BY offering Sue Gray a job as his chief of staff, Sir Keir Starmer has finally out Starmered himself. I’m convinced the idea of recruiting the Second Permanent Secretary – famous only for investigating Boris Johnson’s covid and puking parties in Downing Street – must have begun life as a gag line in the Labour leader’s private office.

After her name became synonymous with official condemnation of the ­excesses, ­evasions and entitlement of the ­Johnson lockdown years, you can imagine the ­exchange over a late-night beer and curry in Labour HQ. “We should offer her a job!” someone quips. After the laughter subsides, a thoughtful expression shrouds Sir Keir’s face: “Well why not?”

A time may come when the leaders of the UK’s main political parties don’t dread ­seeing their predecessors quoted in the papers. This isn’t one of those weeks. The political fate of Boris Johnson has always been an unexploded bomb under Rishi ­Sunak’s government.

The National: Prime Minister Rishi Sunak holds a Q&A session with local business leaders during a visit to Coca-Cola HBC in Lisburn, Co Antrim in Northern Ireland. Mr Sunak is visiting Northern Ireland to sell the Windsor Framework deal secured with the European

The parliamentary investigation into the ex-PM stepped up last week, with the Standards Committee serving public notice on Johnson about the ambit of its inquiry into the candour of his House of Commons answers on the social life of Number 10 during lockdown, including what he knew, and when he knew it.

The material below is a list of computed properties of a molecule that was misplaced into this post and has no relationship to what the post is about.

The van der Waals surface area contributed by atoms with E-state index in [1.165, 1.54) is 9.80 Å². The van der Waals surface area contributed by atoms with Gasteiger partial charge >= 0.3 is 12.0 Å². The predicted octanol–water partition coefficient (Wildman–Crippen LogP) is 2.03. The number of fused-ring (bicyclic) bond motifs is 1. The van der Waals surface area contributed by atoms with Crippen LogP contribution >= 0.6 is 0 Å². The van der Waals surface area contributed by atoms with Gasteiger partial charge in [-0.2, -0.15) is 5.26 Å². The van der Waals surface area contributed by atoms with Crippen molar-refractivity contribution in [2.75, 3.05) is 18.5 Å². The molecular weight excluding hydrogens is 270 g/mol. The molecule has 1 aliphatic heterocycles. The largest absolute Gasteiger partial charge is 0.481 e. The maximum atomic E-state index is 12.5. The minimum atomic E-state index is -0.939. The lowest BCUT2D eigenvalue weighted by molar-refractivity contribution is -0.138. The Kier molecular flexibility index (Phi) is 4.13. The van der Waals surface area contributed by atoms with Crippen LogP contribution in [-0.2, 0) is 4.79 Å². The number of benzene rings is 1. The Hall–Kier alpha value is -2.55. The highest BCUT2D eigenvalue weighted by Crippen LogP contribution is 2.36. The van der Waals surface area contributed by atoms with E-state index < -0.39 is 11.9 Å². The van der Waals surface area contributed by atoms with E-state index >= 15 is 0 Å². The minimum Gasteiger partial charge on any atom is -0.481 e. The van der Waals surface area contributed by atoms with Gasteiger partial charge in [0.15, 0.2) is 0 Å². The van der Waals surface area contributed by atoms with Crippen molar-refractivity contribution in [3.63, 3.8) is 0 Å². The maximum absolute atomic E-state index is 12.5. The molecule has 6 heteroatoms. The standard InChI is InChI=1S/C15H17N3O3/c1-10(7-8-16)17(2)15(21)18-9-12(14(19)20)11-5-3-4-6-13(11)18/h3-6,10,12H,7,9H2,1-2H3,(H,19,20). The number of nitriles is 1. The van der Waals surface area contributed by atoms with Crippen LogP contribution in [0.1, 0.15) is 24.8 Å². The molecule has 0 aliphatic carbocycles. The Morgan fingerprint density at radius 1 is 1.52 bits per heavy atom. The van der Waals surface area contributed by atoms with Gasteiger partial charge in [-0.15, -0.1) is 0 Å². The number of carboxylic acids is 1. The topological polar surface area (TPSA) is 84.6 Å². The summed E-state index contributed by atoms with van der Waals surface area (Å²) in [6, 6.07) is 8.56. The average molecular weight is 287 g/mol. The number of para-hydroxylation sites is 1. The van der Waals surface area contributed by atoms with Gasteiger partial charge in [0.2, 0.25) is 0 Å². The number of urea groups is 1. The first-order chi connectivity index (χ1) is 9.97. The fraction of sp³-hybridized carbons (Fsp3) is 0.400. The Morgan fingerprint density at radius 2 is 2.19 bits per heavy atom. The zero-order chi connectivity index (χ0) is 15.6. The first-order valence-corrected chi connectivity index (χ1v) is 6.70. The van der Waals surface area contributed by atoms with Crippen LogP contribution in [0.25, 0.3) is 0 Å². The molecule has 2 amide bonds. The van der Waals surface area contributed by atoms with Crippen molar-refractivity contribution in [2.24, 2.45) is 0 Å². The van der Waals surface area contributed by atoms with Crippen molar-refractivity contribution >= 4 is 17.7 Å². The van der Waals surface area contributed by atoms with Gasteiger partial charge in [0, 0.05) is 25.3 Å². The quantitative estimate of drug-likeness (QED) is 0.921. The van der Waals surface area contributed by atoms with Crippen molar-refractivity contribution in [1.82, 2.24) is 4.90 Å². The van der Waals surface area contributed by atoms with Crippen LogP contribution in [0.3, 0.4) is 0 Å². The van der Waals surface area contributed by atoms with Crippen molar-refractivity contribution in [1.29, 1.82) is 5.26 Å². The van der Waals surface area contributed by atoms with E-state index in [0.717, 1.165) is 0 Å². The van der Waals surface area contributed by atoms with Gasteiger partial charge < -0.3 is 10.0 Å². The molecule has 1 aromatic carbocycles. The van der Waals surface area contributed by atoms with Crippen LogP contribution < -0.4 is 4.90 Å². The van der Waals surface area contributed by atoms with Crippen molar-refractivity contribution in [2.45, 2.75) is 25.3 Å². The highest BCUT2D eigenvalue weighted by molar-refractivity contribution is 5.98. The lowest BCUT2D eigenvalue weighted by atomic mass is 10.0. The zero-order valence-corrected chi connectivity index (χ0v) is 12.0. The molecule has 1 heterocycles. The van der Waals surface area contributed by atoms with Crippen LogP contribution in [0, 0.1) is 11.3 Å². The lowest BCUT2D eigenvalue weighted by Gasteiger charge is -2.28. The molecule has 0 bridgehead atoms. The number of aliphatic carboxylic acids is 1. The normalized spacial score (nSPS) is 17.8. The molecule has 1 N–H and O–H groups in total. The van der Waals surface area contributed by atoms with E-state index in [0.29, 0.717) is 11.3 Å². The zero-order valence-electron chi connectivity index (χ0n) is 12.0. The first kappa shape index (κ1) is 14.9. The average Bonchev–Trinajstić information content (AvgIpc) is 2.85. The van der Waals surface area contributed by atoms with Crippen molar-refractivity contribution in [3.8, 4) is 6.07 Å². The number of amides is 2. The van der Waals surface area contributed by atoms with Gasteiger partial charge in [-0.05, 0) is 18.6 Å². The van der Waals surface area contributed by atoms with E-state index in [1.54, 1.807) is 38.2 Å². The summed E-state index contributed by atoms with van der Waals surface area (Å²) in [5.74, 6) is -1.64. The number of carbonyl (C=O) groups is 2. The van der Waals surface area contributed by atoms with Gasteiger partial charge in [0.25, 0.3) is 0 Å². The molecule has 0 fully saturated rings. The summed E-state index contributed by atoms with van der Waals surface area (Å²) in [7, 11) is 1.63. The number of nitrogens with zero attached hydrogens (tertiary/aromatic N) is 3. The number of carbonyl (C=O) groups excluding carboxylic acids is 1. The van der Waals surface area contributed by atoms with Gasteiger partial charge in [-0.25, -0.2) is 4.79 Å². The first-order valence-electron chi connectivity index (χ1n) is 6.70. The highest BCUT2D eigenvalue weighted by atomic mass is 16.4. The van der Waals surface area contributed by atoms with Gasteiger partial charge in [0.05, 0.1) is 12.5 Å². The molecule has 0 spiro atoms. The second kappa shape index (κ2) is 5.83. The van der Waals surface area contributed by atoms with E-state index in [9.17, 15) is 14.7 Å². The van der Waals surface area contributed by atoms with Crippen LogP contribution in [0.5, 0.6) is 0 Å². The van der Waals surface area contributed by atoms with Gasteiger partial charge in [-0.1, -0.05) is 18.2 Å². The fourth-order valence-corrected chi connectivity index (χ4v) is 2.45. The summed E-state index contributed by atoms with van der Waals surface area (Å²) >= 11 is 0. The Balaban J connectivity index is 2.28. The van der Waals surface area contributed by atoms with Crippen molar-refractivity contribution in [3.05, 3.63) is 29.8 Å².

But that’s just the beginning. Johnson’s still unpublished resignation honours list – which is rumoured to give gongs to ­everyone from Nadine Dorries and former Daily Mail editor Paul Dacre to the ­remaining members of his family who haven’t already been elevated to the House of Lords – has all the hallmarks of a cronyism and client government row waiting to happen.

Meanwhile, controversy continues to burble under about Johnson’s r­elationship with embattled BBC chair Richard Sharp. The former Goldman Sachs banker and Tory donor was involved in brokering ­introductions which helped give Johnson access to an £800,000 credit facility, just weeks before Johnson decided Sharp was just the man to lead the BBC board and ­safeguard the broadcaster’s ­independence from government. None of this was ­disclosed publicly at the time.

There also remains every sign that ­Johnson is unreconciled to his resignation, embittered about the circumstances which forced it, and entertains thoughts of a ­redemptive return to high office.

Right, left or centre – a lot of the ­running in modern politics seems to be based on doing and saying things to ­provoke your opponents into making ­idiots of ­themselves. If that was the plan – then the Tory press and Tory party have richly rewarded Labour for their inspired recruitment decision.